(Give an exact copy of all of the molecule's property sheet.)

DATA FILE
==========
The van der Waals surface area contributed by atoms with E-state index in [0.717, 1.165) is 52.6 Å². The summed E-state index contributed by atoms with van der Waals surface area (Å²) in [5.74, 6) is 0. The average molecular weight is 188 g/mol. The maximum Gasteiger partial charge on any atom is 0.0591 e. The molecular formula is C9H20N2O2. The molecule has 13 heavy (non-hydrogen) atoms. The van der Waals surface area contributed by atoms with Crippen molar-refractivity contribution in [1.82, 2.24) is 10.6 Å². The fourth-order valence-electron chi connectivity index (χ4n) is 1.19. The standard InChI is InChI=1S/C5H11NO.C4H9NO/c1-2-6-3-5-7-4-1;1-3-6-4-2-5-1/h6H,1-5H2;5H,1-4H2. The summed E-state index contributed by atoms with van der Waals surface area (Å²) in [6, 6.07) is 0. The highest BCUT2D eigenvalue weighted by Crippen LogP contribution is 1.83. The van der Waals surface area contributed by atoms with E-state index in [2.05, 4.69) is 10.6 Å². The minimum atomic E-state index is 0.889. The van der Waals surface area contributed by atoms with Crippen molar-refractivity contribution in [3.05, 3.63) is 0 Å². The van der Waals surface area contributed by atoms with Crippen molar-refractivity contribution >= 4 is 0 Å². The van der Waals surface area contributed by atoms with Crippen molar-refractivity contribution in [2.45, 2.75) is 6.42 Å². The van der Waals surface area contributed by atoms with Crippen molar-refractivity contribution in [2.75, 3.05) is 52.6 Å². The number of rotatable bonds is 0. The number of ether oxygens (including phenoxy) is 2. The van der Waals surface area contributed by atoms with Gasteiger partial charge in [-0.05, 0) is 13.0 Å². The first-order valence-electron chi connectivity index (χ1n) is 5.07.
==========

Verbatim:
The van der Waals surface area contributed by atoms with E-state index in [0.717, 1.165) is 52.6 Å². The summed E-state index contributed by atoms with van der Waals surface area (Å²) in [5.74, 6) is 0. The average molecular weight is 188 g/mol. The maximum Gasteiger partial charge on any atom is 0.0591 e. The molecular formula is C9H20N2O2. The molecule has 13 heavy (non-hydrogen) atoms. The van der Waals surface area contributed by atoms with Crippen molar-refractivity contribution in [1.82, 2.24) is 10.6 Å². The fourth-order valence-electron chi connectivity index (χ4n) is 1.19. The standard InChI is InChI=1S/C5H11NO.C4H9NO/c1-2-6-3-5-7-4-1;1-3-6-4-2-5-1/h6H,1-5H2;5H,1-4H2. The summed E-state index contributed by atoms with van der Waals surface area (Å²) in [6, 6.07) is 0. The highest BCUT2D eigenvalue weighted by Crippen LogP contribution is 1.83. The van der Waals surface area contributed by atoms with E-state index in [2.05, 4.69) is 10.6 Å². The minimum atomic E-state index is 0.889. The van der Waals surface area contributed by atoms with Crippen molar-refractivity contribution in [3.05, 3.63) is 0 Å². The van der Waals surface area contributed by atoms with Crippen molar-refractivity contribution >= 4 is 0 Å². The van der Waals surface area contributed by atoms with Crippen molar-refractivity contribution in [2.45, 2.75) is 6.42 Å². The van der Waals surface area contributed by atoms with Crippen molar-refractivity contribution in [2.75, 3.05) is 52.6 Å². The number of rotatable bonds is 0. The number of ether oxygens (including phenoxy) is 2. The van der Waals surface area contributed by atoms with Gasteiger partial charge in [-0.05, 0) is 13.0 Å². The first-order valence-electron chi connectivity index (χ1n) is 5.07.